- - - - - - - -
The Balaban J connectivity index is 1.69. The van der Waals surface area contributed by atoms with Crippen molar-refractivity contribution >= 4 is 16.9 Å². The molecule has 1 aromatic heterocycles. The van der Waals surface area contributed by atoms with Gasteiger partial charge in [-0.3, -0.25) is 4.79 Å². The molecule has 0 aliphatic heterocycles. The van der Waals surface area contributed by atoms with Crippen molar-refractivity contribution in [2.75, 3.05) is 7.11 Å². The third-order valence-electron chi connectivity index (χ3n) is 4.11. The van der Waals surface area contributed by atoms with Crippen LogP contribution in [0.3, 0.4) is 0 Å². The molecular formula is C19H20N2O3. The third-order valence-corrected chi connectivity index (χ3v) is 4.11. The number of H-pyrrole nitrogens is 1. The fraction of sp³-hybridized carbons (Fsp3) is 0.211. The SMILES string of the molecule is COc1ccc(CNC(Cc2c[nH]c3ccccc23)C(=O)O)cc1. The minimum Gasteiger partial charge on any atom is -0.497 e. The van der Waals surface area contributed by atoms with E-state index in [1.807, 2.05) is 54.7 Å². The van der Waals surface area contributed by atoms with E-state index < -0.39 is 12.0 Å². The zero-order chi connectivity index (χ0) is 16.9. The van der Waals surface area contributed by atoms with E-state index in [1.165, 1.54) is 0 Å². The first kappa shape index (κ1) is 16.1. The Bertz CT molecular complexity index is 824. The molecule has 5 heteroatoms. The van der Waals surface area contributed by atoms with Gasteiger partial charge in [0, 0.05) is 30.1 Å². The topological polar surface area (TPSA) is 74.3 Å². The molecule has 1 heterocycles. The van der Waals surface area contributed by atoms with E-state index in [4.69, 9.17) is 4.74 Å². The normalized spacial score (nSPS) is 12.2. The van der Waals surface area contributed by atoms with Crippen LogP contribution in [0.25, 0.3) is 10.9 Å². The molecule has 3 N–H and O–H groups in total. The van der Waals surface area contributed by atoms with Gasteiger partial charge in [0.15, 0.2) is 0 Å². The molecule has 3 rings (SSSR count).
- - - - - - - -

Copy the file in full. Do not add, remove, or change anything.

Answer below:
The Balaban J connectivity index is 1.69. The van der Waals surface area contributed by atoms with Crippen molar-refractivity contribution >= 4 is 16.9 Å². The molecule has 1 aromatic heterocycles. The van der Waals surface area contributed by atoms with Gasteiger partial charge in [-0.3, -0.25) is 4.79 Å². The molecule has 0 aliphatic heterocycles. The van der Waals surface area contributed by atoms with Crippen molar-refractivity contribution in [2.75, 3.05) is 7.11 Å². The third-order valence-electron chi connectivity index (χ3n) is 4.11. The van der Waals surface area contributed by atoms with Crippen LogP contribution in [0.3, 0.4) is 0 Å². The molecular formula is C19H20N2O3. The third-order valence-corrected chi connectivity index (χ3v) is 4.11. The number of H-pyrrole nitrogens is 1. The fraction of sp³-hybridized carbons (Fsp3) is 0.211. The SMILES string of the molecule is COc1ccc(CNC(Cc2c[nH]c3ccccc23)C(=O)O)cc1. The minimum Gasteiger partial charge on any atom is -0.497 e. The van der Waals surface area contributed by atoms with E-state index in [1.807, 2.05) is 54.7 Å². The van der Waals surface area contributed by atoms with E-state index < -0.39 is 12.0 Å². The zero-order chi connectivity index (χ0) is 16.9. The van der Waals surface area contributed by atoms with E-state index in [1.165, 1.54) is 0 Å². The first kappa shape index (κ1) is 16.1. The Bertz CT molecular complexity index is 824. The molecule has 5 heteroatoms. The van der Waals surface area contributed by atoms with Gasteiger partial charge in [0, 0.05) is 30.1 Å². The topological polar surface area (TPSA) is 74.3 Å². The molecule has 1 heterocycles. The van der Waals surface area contributed by atoms with E-state index in [4.69, 9.17) is 4.74 Å². The normalized spacial score (nSPS) is 12.2. The van der Waals surface area contributed by atoms with Crippen LogP contribution in [0.25, 0.3) is 10.9 Å². The molecule has 3 N–H and O–H groups in total. The van der Waals surface area contributed by atoms with Gasteiger partial charge in [0.15, 0.2) is 0 Å². The molecule has 3 rings (SSSR count).